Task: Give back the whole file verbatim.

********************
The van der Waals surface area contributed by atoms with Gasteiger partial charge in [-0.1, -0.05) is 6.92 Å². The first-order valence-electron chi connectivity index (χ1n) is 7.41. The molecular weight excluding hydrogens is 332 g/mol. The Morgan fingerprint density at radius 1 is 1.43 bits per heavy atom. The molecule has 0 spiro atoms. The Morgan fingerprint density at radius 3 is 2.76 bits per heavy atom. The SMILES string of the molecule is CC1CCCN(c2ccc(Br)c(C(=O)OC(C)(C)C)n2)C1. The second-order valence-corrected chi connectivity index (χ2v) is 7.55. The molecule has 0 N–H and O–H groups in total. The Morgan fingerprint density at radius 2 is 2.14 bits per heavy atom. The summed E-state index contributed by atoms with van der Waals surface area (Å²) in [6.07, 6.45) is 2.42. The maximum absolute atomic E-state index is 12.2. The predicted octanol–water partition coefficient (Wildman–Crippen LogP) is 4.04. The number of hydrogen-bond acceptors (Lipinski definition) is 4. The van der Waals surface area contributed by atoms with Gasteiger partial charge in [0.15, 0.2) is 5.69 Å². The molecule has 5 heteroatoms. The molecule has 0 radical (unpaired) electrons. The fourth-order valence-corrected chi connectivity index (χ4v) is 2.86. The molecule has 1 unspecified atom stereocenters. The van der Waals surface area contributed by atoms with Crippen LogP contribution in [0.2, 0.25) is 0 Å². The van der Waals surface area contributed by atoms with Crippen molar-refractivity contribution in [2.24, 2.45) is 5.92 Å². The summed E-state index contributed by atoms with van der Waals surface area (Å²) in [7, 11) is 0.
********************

The van der Waals surface area contributed by atoms with Gasteiger partial charge in [-0.1, -0.05) is 6.92 Å². The first-order valence-electron chi connectivity index (χ1n) is 7.41. The molecular weight excluding hydrogens is 332 g/mol. The Morgan fingerprint density at radius 1 is 1.43 bits per heavy atom. The molecule has 0 spiro atoms. The Morgan fingerprint density at radius 3 is 2.76 bits per heavy atom. The SMILES string of the molecule is CC1CCCN(c2ccc(Br)c(C(=O)OC(C)(C)C)n2)C1. The second-order valence-corrected chi connectivity index (χ2v) is 7.55. The molecule has 0 N–H and O–H groups in total. The Morgan fingerprint density at radius 2 is 2.14 bits per heavy atom. The summed E-state index contributed by atoms with van der Waals surface area (Å²) in [6.07, 6.45) is 2.42. The maximum absolute atomic E-state index is 12.2. The predicted octanol–water partition coefficient (Wildman–Crippen LogP) is 4.04. The number of hydrogen-bond acceptors (Lipinski definition) is 4. The van der Waals surface area contributed by atoms with Gasteiger partial charge in [0.15, 0.2) is 5.69 Å². The molecule has 5 heteroatoms. The molecule has 0 radical (unpaired) electrons. The fourth-order valence-corrected chi connectivity index (χ4v) is 2.86. The molecule has 1 unspecified atom stereocenters. The van der Waals surface area contributed by atoms with Crippen LogP contribution in [0.2, 0.25) is 0 Å². The van der Waals surface area contributed by atoms with Crippen molar-refractivity contribution in [2.24, 2.45) is 5.92 Å². The summed E-state index contributed by atoms with van der Waals surface area (Å²) in [7, 11) is 0.